With 40 years under his belt as a musician, you can be sure Roy Forbes knows something about how to write a song.
But even now, he happily admits, he is still learning.
“It’s a continual learning experience, songwriting. I don’t spew them out like I did when I was in my twenties,” said Forbes. “I am in a different place now, but I am always listening to songs.”
It might seem a strange thing to hear coming from a man who has been called the most eloquent songwriter of his generation, with a successful performing career of his own and a long list of musicians who have recorded covers of his songs, including Sylvia Tyson, Garnet Rogers, Valdy and Susie Vinnick, who recently released a cover of one of his tunes.
“She’s just done Crazy about Loving Me, a great blues tune of mine,” said Forbes, flattered that new and established artists want to record his songs. “Especially when you get someone like Sylvia Tyson deciding one of your songs is worth putting on her album.”
Along with Shari Ulrich and Bill Henderson, he is also a member of the supergroup UHF. And it’s with Henderson that he will be conducting the George Ryga Centre’s 16th annual Songwriters Workshop and Showcase Concert in Summerland next week.
While the workshop is by application only, Showcase Concert which caps off the workshop is open to the public and takes place on April 15 at 8 p.m. in Centre Stage Theatre in Summerland.
It’s also the only time Henderson and Forbes perform as duo, so it is a rare chance to see two legendary musicians work together. But before the fun, there is a lot of work with the students.
“We’ve been doing it for a long time now, but I remember when I did it in the early ‘90s, I was scared,” said Forbes. “It forced me to think about the process, because I had never done that much. It was a totally intuitive thing.”
Being forced to think about his process is something that has tightened up Forbes’ songwriting and he welcomes the chance to share that process with other songwriters, but also his passion for music.
“Between Bill and I, we’ve been doing this a long time, and maybe know a couple of things,” said Forbes. “I always hope that I can help people maybe not make the same mistakes I’ve made.”
Forbes is also hoping to inspire the students by opening them up to the roots of music, drawing on examples from his own record collection, which is so big he no longer tries to count it.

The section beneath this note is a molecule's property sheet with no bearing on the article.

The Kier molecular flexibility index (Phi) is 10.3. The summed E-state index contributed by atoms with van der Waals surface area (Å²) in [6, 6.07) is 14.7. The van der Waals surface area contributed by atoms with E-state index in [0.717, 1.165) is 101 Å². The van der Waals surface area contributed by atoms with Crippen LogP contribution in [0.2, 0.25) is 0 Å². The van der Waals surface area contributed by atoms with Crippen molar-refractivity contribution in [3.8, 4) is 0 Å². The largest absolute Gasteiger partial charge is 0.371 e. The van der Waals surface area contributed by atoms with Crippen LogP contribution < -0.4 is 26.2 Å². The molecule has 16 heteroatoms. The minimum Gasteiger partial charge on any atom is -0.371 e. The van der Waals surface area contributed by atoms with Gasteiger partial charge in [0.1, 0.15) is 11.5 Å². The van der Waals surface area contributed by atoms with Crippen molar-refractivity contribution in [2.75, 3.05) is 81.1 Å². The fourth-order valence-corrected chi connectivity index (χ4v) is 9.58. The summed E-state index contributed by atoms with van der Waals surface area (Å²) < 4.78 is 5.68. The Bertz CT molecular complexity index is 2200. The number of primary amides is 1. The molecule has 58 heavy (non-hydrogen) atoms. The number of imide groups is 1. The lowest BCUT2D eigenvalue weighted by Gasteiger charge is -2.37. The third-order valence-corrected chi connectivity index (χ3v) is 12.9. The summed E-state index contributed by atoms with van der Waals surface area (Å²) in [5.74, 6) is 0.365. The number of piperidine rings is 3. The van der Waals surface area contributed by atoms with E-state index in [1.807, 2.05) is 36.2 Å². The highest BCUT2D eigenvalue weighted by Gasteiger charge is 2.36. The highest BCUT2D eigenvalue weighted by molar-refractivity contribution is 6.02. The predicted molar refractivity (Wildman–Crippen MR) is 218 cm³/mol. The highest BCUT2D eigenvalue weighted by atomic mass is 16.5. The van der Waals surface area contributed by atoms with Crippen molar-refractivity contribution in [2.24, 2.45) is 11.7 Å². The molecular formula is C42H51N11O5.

“I never count, I am not a numbers guy — but it’s pretty big,” he said. “A lot of the examples that I will pull out, they’re usually ancient. I think that is a good thing. In some ways, a lot of the really great songwriting happened before rock ‘n’ roll. I am talking about the Gershwins and Cole Porter and all of that.”
That doesn’t mean, however, that he leaves out more modern music.
“Don’t get me wrong, rock ’n’ roll is fabulous. I am a rock ’n’ roll baby,” said Forbes, adding that an early rocker like Chuck Berry would fit right in there with the Gershwins.
“He used a simpler form, but his lyrics are pure poetry, poetry of the street,” said Forbes. “Meanwhile, Bob Dylan is out studying ancient folk songs and soaks up all the blues and country,” he said. “I could go on and on, but it really does inform my own music and I bring this stuff up when we’re talking. It’s not all what’s on the hit parade now, though I try bringing in of that stuff up too.”
Forbes started performing in the late ‘60s in Dawson Creek, his hometown, before coming to Vancouver, which is where he, by chance, discovered some old records. Listening to those early 78s awakened something in Forbes and he began searching out this old music.
“I was out buying Robert Johnson and Booker White records and getting back into Hank Williams — it has continued to this day,” he said, adding that he tries to share that musical foundation with his students.
“Open up that river and feed your current stream,” said Forbes. “I try not to overdo it or I will drive them away. As you can tell, I am a bit passionate about it.”
Working with Henderson is a great experience said Forbes, who describes his longtime friend as inspirational in his willingness to experiment and try new things.
“Right now, his granddaughter is taking fiddle lessons and grandpa goes with her, he takes them too,” said Forbes. “He is fearless.”
While both of them learn from each other, Forbes adds that they don’t always agree.
“Which is perfect. I think we both want our writers to know that in the end, it’s up to them … it’s not what would Bill or Roy think.”
Advance tickets for the Showcase concert are available immediately at Martin’s Flowers in Summerland and The Dragon’s Den in Penticton.